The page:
On May 5, 2018, the president of the party resigned, and the three head directors of the party temporarily took over leadership. In April 2019, the party was registered for the 2019 European Parliament election. On May 26, 2019, the party obtained 9.86% of the popular vote (becoming the third largest party in the election), thus meeting the 5% threshold: two candidates of the party were elected to the European Parliament.

In 2019 local election, the party managed to win mayorships of three Budapest districts and 29 seats in counties' assemblies (mostly in Pest county).

Organizational structure[edit]

Organizational hubs[edit]

Momentum has 95 organizational hubs across Hungary, as well as ten international hubs in Germany, Austria, the Netherlands, the UK, Belgium, France, Denmark and Sweden.[16]

Organizational structure[edit]

Operation of Momentum is overseen by a chair of five members, including the president of the party (see below), while the Congress of Delegates (Hungarian: Küldöttgyűlés) serves as the party's primary decision-making group.

Chair members[edit]

  • President: András Fekete-Győr, a lawyer and one of the founders of Momentum
  • Vice President: Anna Júlia Donáth, a sociologist who previously worked with NGOs on problems of immigration and gay rights
  • Executive Board Members
    • Dániel Berg, previously the international attorney of Momentum
    • Miklós Hajnal, the leader of Momentum's anti-Olympic bid campaign

Election results[edit]

National Assembly[edit]

Election Leader Constituency Party list Seats +/– Status
Votes % Votes %
2018 András Fekete-Győr 75,033 1.36% (#6) 175,229 3.06% (#6)
0 / 199
new Extra-parliamentary
2022[a] Anna Donáth 1,983,708 36.90% (#2) 1,947,331 34.44% (#2)
10 / 199
Increase 10 Opposition
  1. ^ Run within United for Hungary coalition.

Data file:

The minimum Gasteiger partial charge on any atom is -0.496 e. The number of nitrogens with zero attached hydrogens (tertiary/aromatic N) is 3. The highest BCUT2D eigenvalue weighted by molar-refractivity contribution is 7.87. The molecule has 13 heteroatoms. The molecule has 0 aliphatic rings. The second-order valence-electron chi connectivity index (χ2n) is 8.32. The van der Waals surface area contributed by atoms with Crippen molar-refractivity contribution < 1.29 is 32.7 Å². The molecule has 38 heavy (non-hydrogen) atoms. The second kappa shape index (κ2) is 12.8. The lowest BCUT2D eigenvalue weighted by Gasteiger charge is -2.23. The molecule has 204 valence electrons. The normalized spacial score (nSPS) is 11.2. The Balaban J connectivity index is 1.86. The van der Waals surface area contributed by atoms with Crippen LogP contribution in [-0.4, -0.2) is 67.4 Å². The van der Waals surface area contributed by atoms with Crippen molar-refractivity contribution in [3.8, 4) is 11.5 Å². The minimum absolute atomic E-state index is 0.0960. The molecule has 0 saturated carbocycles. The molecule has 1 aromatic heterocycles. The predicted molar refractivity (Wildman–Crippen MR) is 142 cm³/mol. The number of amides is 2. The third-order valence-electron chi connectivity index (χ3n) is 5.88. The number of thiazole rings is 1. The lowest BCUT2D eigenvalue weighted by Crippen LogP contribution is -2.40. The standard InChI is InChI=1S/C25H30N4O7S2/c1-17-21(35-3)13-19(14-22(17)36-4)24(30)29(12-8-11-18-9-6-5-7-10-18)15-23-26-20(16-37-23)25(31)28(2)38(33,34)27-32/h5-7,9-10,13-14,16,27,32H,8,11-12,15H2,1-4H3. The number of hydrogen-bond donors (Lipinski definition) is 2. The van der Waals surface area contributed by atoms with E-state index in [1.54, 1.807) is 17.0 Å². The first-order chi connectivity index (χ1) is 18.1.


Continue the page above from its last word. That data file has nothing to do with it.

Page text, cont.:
European Parliament[edit]

Election year European Parliament EP group
No. of
overall votes
% of
overall vote
No. of
overall seats won
+/–
2019
344,512
9.93% (#3)
2 / 21
Increase 2 Renew Europe

History of leaders[edit]

Image Name Entered office Left office Length of Leadership
1 András Fekete-Győr 4 March 2017 10 October 2021 4 years, 7 months and 6 days
Anna Orosz
(interim)
10 October 2021 21 November 2021 1 month and 11 days
2 Anna Donáth 21 November 2021 29 May 2022 6 months and 8 days
3 Ferenc Gelencsér 29 May 2022 28 January 2024 1 year, 7 months and 30 days
4 Anna Donáth 28 January 2024 present 1 month

References[edit]

  1. ^ "Donáth Anna lett a Momentum elnöke, új vezetéssel vágnak neki a kampánynak".
  2. ^ Zubor Zalán (1 May 2017). "Momentum – centrista, nemzeti és liberális". Hír TV (in Hungarian). Retrieved 11 April 2018.
  3. ^ "A new Hungarian liberal party challenges the autocratic Viktor Orban". The Economist. 24 June 2017. Retrieved 31 May 2018.
  4. ^ Meret Baumann (2 May 2017). "Wenn wir wegen ein paar hundert Flüchtlingen um unsere Kultur fürchten müssen, dann haben wir eine schwache Kultur". Neue Zürcher Zeitung (in German). Retrieved 11 April 2018.
  5. ^ Bayer, Lili (1 April 2022). "Hungarian opposition's 'forced marriage' to unseat Viktor Orbán". Politico Europe. Budapest. Retrieved 24 October 2023.
  6. ^ "Orbán fő ellenségének pártcsaládjához csatlakozott a Momentum". 2018-11-10. Retrieved 2018-11-09.
  7. ^ Tamás, Dull Szabolcs, Német (2017-02-17). "Sínen a népszavazás: 266 151 aláírást adott le a Momentum". index.hu (in Hungarian). Retrieved 2019-01-17.{{cite web}}: CS1 maint: multiple names: authors list (link)
  8. ^ Márk, Herczeg (2017-05-01). "A Momentum első nagy tüntetésével bemutatta, hogy komoly ellenzéki erő lehet". 444. Retrieved 2019-01-17.
  9. ^ alon.hu. "Választás 2018 – Momentum: 97 helyen adtak le ötszáznál több ajánlást". www.alon.hu. Retrieved 2019-01-17.
  10. ^ "Nemzeti Választási Iroda - Országgyűlési Választás 2022". vtr.valasztas.hu (in Hungarian). Retrieved 2023-05-29.
  11. ^ Szabolcs, Dull (2019-05-27). "Ők lesznek a magyar EP-képviselők". Index.hu (in Hungarian). Retrieved 2019-06-18.
  12. ^ Zrt, HVG Kiadó (2017-07-18). "Momentum: Ne szavazzunk posztkomcsi utódpártokra!". hvg.hu (in Hungarian). Retrieved 2019-01-17.
  13. ^ Szabolcs, Dull (2017-05-03). "Az ifjú KDNP-sek a meleglobbit sejtik a Momentum elnöke mögött". index.hu (in Hungarian). Retrieved 2019-03-04.
  14. ^ "Momentum – Vízió az öt ügyről". Momentum Mozgalom. Retrieved 2019-03-04.
  15. ^ Tóth, Richárd. "Párttá alakul a Momentum, Fekete-Győr az új elnök" (in Hungarian). Retrieved 2021-10-11.
  16. ^ "Alapszervezeti Térkép". Momentum Mozgalom (in Hungarian). 2019-06-18. Retrieved 2019-06-18.

External links[edit]